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Bisphenol A in Baby-Bottle

I had read the article about Bisphenol A (BpA) in the baby product, which is baby bottle. It is really intrigue me, caused my baby always use that product when she drinking formula milk. So I decide to search another article which will provide the information about BpA in baby bottle. Is the chemical substance really dangerous for baby’s health? Is there any method to overcome the releasing of BpA to the beverages? Here’s the information that I had got on my searching.

Bisphenol A, first synthesized in 1895, was discovered in 1936 to be a synthetic estrogen. It is classed by The government of Canada as a hormone disruptor. The chemical is now utilized in hard, polycarbonate plastics, as well as the epoxy resins used in the linings of some food and beverage containers, dental sealants and numerous other consumer products. Polycarbonate plastics-the clear tinted, unbendable plastic used to make some of the most popular baby bottle brands. Polycarbonate plastic bottles often have the number 7 in the recycling triangle on the bottom of the bottle and/or the letters “PC” near the recycling triangle. Besides, BpA were also contained in other products such as CDs, DVDs, and eyeglasses. Currently, 95 percent of baby bottles in the market are made from BpA. Worldwide production of BpA exceeds six billion pounds per year and demand for the chemical has risen significantly in recent years.

The chemical bond between BpA molecules is unstable, and along with time and use, the chemical can leach from bottles into materials it comes into contact with (for example, milk). Heating bottles or pouring hot liquids into bottles, the presence of acidic or basic foods and beverages, and repeated washing have all been shown to increase the rate of BPA leaching from bottles. Exposure to BpA is widespread. The US Centers for Disease Control and Prevention found that 95 percent of Americans tested have detectable levels of BpA in their bodies, and a 2008 study shows that BpA levels are lowest in adults, mild-range in adolescent and highest in children. The current acceptable level of BpA is set by the U.S. Environmental Protection Agency at 0.05 mg/kg/day.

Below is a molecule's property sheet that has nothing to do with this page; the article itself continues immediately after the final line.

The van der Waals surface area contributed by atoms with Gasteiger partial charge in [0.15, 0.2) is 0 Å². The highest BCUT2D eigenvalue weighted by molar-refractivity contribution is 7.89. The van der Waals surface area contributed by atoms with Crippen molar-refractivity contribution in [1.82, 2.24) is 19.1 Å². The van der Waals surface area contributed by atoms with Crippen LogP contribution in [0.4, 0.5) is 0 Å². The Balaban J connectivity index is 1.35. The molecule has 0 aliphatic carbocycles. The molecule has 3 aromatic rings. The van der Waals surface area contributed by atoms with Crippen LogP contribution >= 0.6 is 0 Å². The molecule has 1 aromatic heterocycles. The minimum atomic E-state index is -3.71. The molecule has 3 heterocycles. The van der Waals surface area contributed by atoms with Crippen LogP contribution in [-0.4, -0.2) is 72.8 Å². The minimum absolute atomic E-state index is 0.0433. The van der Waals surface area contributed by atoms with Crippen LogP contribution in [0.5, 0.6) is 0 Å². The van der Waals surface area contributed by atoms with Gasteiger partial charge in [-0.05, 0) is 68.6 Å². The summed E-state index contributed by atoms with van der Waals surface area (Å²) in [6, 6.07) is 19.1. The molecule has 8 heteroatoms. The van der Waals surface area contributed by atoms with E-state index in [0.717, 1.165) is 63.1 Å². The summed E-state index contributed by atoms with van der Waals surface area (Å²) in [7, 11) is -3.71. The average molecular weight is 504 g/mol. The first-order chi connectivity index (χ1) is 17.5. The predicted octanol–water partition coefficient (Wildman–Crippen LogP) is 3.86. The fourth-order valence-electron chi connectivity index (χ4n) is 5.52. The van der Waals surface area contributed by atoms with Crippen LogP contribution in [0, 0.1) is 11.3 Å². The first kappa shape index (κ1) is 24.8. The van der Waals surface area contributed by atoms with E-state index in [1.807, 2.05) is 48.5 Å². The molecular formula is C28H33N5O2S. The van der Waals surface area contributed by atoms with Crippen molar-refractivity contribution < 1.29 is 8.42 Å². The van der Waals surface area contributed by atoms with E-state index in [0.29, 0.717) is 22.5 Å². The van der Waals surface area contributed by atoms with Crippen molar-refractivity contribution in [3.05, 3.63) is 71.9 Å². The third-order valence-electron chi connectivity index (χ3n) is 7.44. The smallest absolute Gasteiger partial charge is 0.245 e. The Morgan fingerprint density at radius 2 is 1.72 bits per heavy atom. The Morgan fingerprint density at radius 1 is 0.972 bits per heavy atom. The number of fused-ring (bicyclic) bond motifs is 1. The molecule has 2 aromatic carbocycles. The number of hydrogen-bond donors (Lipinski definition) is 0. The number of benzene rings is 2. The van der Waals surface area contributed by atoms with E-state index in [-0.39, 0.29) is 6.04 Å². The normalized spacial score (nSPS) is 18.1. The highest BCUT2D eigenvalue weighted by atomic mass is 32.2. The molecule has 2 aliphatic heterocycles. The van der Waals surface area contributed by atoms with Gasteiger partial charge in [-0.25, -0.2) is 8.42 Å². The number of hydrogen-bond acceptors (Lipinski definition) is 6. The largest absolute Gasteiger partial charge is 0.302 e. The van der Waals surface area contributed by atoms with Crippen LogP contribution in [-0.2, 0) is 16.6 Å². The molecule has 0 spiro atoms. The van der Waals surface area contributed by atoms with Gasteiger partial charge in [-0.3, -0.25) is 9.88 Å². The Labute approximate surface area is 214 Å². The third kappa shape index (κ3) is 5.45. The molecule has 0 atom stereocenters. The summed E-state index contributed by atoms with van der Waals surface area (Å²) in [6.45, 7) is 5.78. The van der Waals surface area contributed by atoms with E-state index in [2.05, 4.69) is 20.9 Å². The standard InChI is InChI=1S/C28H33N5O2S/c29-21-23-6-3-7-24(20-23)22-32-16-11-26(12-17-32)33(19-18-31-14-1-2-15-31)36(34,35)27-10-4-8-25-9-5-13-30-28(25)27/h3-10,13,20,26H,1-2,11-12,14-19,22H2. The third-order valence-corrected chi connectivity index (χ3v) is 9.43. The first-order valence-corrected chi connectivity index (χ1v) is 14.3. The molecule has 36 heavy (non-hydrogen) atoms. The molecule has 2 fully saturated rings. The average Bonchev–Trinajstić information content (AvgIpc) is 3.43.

Children are especially vulnerable to BpA because endocrine disruptors affect how their bodies grow and develop. Young children still have immature organ systems, high metabolic rates, relatively low body weight, and are going through rapid physical development; therefore, even low levels of repeated exposure may lead to adverse health effects. BpA exposure to fetuses and to children could impact their behavioral and neural systems. BpA is very much present in children’s lives. A recent investigation of BpA exposure in preschool children in North Carolina and Ohio (2000–2001) over a 48-hour period found that more than 68 percent of children’s liquid food and more than 83 percent of their solid food samples contained BpA.

Due to its disadvantages to human, especially to baby and children, there is still present the safe method to reduce the exposure of BpA to our beloved baby. I will write it on my next posting. Hopefully, this information will improve your knowledge to ensure the health and well-being of your baby.

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